Take a look,
It's in a book:
A Reading Rainbow.
—"Reading Rainbow Theme," Tina Fabrique
It's almost Halloween again, when kids go trick-or-treating, adults get drunk and go to costume parties (I assume?), and my friends and I gather to read aloud to each other. I've already written here about this odd household Halloween tradition of mine, so I thought instead that I would take some time to write about my more general experience with the joys of reading aloud.
I have been read aloud to* for as long as I can remember. Like any two-year-old with an ounce of sense, I was obsessed with Goodnight Moon and insisted that it be read to me on an extremely regular basis. I also loved Are You My Mother? with a burning passion and, if what you needed was to make three- to six-year-old me laugh till I couldn't breathe, all you needed to do was read me the climax in which the baby bird realizes that a steam shovel is not its mother.** And when my kindergarten teacher introduced the class to The Stinky Cheese Man and Other Fairly Stupid Tales, I thought it was the most amazing thing on God's green earth.
But more than these early favorites, what really ignited my love of reading aloud was my father's practice of reading to me and my sister every night before bed, starting when we were in 4th or 5th grade or so. He began with the Chronicles of Narnia and then moved on to A Wrinkle in Time and The Hobbit. When his mother expressed concern that in reading Harry Potter and the Sorcerer's Stone his children might become enamored of witchcraft and sorcery, Dad reassured her by saying that he would read it (and, as it turned out, its sequels) to us to make sure we didn't get any weird ideas. Dad was fantastic at this stuff; he created different voices and personas for the characters, adopting as many distinct accents and tones of voice as he could to create the impression that we were really encountering the different people in the pages of the books he read to us. (Dad's interpretation of Hagrid is still my preferred one.)
In college, I learned that it was, in fact, possible for adults to read things to other adults for fun, when a friend invited a group of us over for a reading of Faust during my first year of school. We read by candle light and delighted in the darkness of the story and the oddity of what we were doing. That night was born both the idea for the Library of Babel podcast that I created and ran thoughout college (named for the first story I read, for which this blog was also eventually named) and for the annual Halloween story nights I would start a year or two later. (I wanted to do a radio show on the college radio station, but they didn't have room for me until much later in my colege career; the podcast was created in the meantime as a balm for my frustrated soul.)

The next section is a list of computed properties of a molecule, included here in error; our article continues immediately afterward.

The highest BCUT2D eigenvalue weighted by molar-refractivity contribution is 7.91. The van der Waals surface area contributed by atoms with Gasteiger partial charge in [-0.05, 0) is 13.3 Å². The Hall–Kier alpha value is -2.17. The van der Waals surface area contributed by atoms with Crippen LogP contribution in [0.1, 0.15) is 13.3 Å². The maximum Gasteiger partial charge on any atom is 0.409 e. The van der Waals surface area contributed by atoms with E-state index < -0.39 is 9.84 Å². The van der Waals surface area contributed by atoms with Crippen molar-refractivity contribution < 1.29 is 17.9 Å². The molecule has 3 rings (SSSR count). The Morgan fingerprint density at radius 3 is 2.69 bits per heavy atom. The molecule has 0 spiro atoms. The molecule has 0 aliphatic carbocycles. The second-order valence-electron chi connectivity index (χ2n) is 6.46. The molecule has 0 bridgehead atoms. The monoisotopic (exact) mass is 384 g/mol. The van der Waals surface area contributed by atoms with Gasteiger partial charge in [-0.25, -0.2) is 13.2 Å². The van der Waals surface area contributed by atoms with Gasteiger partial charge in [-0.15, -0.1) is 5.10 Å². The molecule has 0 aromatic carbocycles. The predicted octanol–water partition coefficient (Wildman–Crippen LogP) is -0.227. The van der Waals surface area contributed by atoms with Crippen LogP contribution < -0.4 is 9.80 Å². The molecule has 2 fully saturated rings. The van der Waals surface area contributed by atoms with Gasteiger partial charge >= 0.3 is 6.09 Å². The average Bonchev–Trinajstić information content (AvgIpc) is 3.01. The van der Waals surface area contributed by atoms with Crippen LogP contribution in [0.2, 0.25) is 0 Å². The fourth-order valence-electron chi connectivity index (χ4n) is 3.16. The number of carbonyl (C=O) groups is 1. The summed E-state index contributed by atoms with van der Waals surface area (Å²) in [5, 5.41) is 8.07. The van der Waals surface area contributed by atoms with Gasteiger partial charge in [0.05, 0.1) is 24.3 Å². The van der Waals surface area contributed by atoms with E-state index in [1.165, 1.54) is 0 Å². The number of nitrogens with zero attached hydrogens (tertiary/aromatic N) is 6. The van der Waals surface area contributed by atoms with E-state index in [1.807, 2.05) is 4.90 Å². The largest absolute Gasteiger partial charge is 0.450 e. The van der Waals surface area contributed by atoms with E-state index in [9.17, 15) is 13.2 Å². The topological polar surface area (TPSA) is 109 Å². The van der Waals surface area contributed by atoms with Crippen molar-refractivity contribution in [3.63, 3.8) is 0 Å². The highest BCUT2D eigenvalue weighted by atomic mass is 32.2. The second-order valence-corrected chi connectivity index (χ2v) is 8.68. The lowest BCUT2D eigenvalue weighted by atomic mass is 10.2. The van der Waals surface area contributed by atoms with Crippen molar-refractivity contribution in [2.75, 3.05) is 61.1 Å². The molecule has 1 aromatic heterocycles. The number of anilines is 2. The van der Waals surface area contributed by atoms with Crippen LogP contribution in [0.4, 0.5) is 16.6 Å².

The greatest joy of creating the podcast was in learning to inhabit different characters and animate a story on my own, overlaying the more basic pleasure of having created a thing for its own sake, that is, not an assignment or requirement but a personal project, an accomplishment. It was a good thing. I may return to it someday.
|Me, reading to an audience at Story Lab|
The most recent project in this vein has been even better, though, in its way: learning to tell others my own stories. In truth, it has been a joy just to know I have some exciting and fun things to say, which is still a fairly new thing. I have not sought out adventure in my life often, so it's taken a while to build up a collection of things to tell others about. But more than that, it has been a joy to share, to try and delight and entertain and inform others with the facts of my life.
This communal element, this sharing, is the best reason for people to read to each other. Sometimes we run out of things to say, out of reasons to be together, out of ways of connecting. I think reading aloud, whether our own stories or someone else's, can help us fill in the gaps, strengthen the bonds, and enrich the spaces between us. I encourage you to give it a try sometime. Perhaps you can go, right now, find a friend, and read a short story or a poem together, maybe something by Roald Dahl (this, perhaps?). Or find a couple friends, and get together to read a book (how about The Giver? It's a classic, an easy read, and good for talking about afterward.) Or maybe sit down in front of a computer, record yourself reading something, and just send it to somebody. Read to each other, is what I'm trying to say. Read to each other.
*Side note: I once came across a contest to end a sentence as many prepositions as possible. The winning entry was a sentence in which a child asks his father why he brought the wrong book up to his bedroom: "What did you bring the book I didn't want to be read to out of up for?"
**Your other option was showing me a VHS of Winnie the Pooh and the Blustery Day, particularly the part when Piglet is trying to fly a kite but nearly gets blown into the sky by the heavy winds. But I digress.
3. Nate Irvine